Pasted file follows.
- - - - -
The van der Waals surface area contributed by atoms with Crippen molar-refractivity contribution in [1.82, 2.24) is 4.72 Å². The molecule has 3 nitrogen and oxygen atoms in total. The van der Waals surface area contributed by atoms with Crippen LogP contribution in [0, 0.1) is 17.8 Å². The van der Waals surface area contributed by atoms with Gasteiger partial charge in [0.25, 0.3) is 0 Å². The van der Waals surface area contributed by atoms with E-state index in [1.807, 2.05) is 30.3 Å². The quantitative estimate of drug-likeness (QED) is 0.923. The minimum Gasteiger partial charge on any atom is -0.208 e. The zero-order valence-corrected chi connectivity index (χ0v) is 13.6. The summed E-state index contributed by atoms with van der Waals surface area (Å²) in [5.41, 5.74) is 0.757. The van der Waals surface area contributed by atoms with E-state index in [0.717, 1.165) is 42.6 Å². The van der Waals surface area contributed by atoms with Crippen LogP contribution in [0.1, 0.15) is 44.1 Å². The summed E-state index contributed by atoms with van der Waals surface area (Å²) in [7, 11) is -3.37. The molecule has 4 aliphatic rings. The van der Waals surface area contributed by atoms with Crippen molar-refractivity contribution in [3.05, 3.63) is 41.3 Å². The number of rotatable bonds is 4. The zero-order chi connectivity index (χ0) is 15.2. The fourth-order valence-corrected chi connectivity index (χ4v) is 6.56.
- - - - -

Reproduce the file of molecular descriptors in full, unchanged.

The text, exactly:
The van der Waals surface area contributed by atoms with Crippen molar-refractivity contribution in [1.82, 2.24) is 4.72 Å². The molecule has 3 nitrogen and oxygen atoms in total. The van der Waals surface area contributed by atoms with Crippen LogP contribution in [0, 0.1) is 17.8 Å². The van der Waals surface area contributed by atoms with Gasteiger partial charge in [0.25, 0.3) is 0 Å². The van der Waals surface area contributed by atoms with E-state index in [1.807, 2.05) is 30.3 Å². The quantitative estimate of drug-likeness (QED) is 0.923. The minimum Gasteiger partial charge on any atom is -0.208 e. The zero-order valence-corrected chi connectivity index (χ0v) is 13.6. The summed E-state index contributed by atoms with van der Waals surface area (Å²) in [5.41, 5.74) is 0.757. The van der Waals surface area contributed by atoms with E-state index in [0.717, 1.165) is 42.6 Å². The van der Waals surface area contributed by atoms with Crippen LogP contribution in [0.1, 0.15) is 44.1 Å². The summed E-state index contributed by atoms with van der Waals surface area (Å²) in [7, 11) is -3.37. The molecule has 4 aliphatic rings. The van der Waals surface area contributed by atoms with Crippen molar-refractivity contribution in [3.05, 3.63) is 41.3 Å². The number of rotatable bonds is 4. The zero-order chi connectivity index (χ0) is 15.2. The fourth-order valence-corrected chi connectivity index (χ4v) is 6.56.